The Issue with Zero-Hour Contracts
The UK unemployment rate has fallen to its lowest level since 1975 and is currently estimated at 4.3% in the latest figures. This news should be good for all but these figures hide a darker secret as several firms, including the high street giants of Sports Direct and McDonald's are coming under fire for their increasing use of zero-hour contracts. As UK unemployment reaches record lows, the number of employees on these contracts has risen to record highs, it is estimated that 910,000 workers in the UK are employed in this way representing around 3% of the workforce.
So, what is a zero-hour contract?
In the majority of cases, these contracts allow firms to employ workers with no obligation to provide a minimum number of hours whilst at the same time, workers are not obliged to accept any work offered either. They are often used for employment within the agricultural, hotel, retail and healthcare sectors. The main argument for their use is the flexibility that it should theoretically provide employees. A work rota per week is typically published and staff are free to swap shifts and change arrangements as per their needs. Supposedly, this is beneficial for university students who work part time around their studies and those moving out of the labour force to supplement their income by working part time. However, this assumes a Utopian world, and the harsh reality for many workers is not reflective of these ideals.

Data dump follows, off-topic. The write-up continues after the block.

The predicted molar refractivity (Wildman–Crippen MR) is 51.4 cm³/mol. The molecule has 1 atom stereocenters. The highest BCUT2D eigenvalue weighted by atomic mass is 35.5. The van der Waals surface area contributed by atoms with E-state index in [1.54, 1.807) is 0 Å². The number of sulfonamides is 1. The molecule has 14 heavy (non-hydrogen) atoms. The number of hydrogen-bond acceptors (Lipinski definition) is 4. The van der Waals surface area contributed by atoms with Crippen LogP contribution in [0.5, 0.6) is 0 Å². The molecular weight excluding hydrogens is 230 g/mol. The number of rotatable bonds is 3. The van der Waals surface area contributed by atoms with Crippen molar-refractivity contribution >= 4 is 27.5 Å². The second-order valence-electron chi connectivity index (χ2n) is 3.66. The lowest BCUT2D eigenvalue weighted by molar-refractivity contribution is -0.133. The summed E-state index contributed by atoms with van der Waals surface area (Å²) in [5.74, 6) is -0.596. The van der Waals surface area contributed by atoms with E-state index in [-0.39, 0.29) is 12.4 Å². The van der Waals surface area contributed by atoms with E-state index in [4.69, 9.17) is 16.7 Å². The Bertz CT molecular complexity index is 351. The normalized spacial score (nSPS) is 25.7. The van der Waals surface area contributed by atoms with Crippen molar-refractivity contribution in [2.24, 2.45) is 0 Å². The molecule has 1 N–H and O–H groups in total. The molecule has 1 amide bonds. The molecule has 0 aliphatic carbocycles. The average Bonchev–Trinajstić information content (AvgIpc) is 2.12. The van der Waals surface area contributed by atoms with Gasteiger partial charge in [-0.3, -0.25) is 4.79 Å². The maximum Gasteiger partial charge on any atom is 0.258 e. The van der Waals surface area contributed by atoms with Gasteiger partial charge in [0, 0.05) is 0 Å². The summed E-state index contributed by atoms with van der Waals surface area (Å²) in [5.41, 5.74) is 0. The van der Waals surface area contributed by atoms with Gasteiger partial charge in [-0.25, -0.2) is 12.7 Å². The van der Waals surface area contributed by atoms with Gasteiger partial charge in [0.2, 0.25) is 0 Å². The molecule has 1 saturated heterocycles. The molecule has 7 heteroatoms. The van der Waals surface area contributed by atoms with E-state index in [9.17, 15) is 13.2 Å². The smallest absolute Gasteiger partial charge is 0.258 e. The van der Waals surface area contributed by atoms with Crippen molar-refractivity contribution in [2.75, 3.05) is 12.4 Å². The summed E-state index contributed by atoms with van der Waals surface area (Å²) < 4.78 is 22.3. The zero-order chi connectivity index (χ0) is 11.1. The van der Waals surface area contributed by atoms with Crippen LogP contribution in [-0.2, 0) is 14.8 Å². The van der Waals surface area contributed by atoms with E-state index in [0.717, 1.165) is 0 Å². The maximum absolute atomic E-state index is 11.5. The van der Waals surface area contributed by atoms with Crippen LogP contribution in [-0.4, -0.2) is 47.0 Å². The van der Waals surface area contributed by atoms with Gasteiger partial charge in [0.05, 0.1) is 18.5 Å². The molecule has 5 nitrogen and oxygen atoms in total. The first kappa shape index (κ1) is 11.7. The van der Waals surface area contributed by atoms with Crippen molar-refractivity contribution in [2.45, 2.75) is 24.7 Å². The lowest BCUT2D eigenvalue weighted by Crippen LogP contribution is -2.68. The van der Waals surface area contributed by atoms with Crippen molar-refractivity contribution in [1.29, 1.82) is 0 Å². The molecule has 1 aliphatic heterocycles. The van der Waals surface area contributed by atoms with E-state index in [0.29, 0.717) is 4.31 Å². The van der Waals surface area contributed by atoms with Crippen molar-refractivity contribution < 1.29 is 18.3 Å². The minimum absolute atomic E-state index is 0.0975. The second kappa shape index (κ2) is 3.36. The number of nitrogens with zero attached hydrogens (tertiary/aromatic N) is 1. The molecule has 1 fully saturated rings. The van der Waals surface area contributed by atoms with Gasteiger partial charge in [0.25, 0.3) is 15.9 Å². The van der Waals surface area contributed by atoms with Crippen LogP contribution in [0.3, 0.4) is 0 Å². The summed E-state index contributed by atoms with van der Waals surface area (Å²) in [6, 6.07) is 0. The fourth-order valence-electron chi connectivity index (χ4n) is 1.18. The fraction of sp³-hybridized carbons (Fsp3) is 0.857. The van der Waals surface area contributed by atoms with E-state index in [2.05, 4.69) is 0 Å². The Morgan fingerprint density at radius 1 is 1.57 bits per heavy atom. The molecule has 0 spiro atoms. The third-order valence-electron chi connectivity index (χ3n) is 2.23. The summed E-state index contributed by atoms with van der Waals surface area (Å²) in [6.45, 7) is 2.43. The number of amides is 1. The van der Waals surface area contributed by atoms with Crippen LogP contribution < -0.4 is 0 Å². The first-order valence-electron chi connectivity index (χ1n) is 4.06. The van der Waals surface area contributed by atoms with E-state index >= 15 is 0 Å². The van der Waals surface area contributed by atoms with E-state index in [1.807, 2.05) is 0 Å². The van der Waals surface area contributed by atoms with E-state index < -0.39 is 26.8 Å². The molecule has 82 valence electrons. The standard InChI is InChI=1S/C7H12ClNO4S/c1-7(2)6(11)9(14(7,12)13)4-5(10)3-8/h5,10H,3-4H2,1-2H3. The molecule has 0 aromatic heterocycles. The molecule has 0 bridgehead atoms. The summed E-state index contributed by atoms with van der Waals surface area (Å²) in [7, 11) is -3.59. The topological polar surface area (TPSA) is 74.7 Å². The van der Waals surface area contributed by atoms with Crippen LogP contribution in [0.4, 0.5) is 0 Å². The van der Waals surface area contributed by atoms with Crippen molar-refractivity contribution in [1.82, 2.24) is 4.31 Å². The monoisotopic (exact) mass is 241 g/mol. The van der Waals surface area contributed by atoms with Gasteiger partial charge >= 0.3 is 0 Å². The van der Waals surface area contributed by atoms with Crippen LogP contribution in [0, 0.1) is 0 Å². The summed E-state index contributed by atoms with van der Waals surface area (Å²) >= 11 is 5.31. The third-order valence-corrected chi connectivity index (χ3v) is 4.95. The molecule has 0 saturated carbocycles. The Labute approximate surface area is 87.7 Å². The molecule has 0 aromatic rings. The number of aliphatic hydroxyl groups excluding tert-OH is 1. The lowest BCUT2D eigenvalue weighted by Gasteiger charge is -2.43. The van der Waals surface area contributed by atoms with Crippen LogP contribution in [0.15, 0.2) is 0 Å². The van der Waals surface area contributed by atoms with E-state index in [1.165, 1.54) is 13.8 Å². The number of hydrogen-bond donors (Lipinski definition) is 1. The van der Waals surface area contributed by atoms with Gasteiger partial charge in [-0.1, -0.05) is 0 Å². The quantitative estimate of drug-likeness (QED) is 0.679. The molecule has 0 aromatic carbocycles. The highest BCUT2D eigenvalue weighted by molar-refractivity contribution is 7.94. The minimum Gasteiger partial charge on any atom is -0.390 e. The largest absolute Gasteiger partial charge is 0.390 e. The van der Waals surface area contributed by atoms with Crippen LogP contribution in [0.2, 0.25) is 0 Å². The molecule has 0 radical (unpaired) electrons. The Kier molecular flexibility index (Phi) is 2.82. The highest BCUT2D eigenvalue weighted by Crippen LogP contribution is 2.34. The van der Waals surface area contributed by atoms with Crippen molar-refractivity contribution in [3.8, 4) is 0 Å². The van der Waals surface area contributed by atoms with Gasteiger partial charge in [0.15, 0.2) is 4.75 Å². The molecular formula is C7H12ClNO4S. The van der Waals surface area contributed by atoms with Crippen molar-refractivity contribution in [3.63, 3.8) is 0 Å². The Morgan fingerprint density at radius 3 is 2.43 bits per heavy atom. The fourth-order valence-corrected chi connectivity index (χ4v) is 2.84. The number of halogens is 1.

One issue is that the demand for labour is in many cases seasonal; for example it is a commonplace for retailers to use zero-hour contracts to offer more hours of work from May to December as their turnover increases in these months, due to the holiday season in the run up to Christmas and equally in the agricultural industry, more hours of labour are needed during harvest than other times of the year. This means that employees are not guaranteed hours of work per week in times when the demand for labour is reduced.
Polls have suggested that over a third of those employed on zero-hour contracts would like more hours a week and more stability in their income. Zero-hour contracts allow employers to offer hours as and when it suits the company, which can be detrimental to those on low incomes who need a guaranteed income. Without fixed hours, these people cannot guarantee their incomes so budgeting becomes near impossible which is unfair and exacerbates inequality as those on zero-hour contracts are often those with low income unskilled jobs.
A question to be asked is why don’t workers seek alternatives. In some cases, jobs are simply not available and this is the only option available due to the widespread use of zero-hour contracts. In the worst contracts, they contain exclusivity clauses stating that the worker is not able to work for another firm even if hours are not given.
Employee welfare and rights are a serious issue and it is not to be taken lightly. Recently, things have been getting better. Last year Sports Direct, a firm who came under severe scrutiny for their use of zero-hour contracts, offered its 18,250 shop staff on zero-hour contracts the option of a guaranteed 12-hour week. This move is welcomed but it begs the question is it enough?
On the other side of the world, New Zealand have gone one step further and banned this type of employment outright in the names of worker’s guaranteed rights and to avoid their exploitation. The UK is seeing more light being cast on the issue, as awareness is raised about exploiting firms such as Sports Direct are reforming and are moving to fairer and more equal contracts for its employees. Whether the UK can follow suit with New Zealand is yet to be seen but the issue still looms over the thousands of workers without guaranteed hours.